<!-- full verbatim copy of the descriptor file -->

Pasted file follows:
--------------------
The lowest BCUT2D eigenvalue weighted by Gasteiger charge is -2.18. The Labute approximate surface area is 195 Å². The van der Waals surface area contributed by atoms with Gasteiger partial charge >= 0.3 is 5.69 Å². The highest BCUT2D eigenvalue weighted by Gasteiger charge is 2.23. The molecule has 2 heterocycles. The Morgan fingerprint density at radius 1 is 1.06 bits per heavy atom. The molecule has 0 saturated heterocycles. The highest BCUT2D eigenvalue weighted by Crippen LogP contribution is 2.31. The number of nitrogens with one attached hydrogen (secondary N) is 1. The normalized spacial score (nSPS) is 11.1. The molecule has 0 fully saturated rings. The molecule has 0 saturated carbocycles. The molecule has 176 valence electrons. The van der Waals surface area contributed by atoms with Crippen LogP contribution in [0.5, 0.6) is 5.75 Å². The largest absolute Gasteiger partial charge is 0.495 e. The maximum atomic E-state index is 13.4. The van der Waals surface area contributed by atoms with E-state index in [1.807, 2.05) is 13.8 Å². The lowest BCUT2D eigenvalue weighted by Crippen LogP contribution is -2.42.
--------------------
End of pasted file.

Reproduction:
The lowest BCUT2D eigenvalue weighted by Gasteiger charge is -2.18. The Labute approximate surface area is 195 Å². The van der Waals surface area contributed by atoms with Gasteiger partial charge >= 0.3 is 5.69 Å². The highest BCUT2D eigenvalue weighted by Gasteiger charge is 2.23. The molecule has 2 heterocycles. The Morgan fingerprint density at radius 1 is 1.06 bits per heavy atom. The molecule has 0 saturated heterocycles. The highest BCUT2D eigenvalue weighted by Crippen LogP contribution is 2.31. The number of nitrogens with one attached hydrogen (secondary N) is 1. The normalized spacial score (nSPS) is 11.1. The molecule has 0 fully saturated rings. The molecule has 0 saturated carbocycles. The molecule has 176 valence electrons. The van der Waals surface area contributed by atoms with Crippen LogP contribution in [0.5, 0.6) is 5.75 Å². The largest absolute Gasteiger partial charge is 0.495 e. The maximum atomic E-state index is 13.4. The van der Waals surface area contributed by atoms with E-state index in [1.807, 2.05) is 13.8 Å². The lowest BCUT2D eigenvalue weighted by Crippen LogP contribution is -2.42.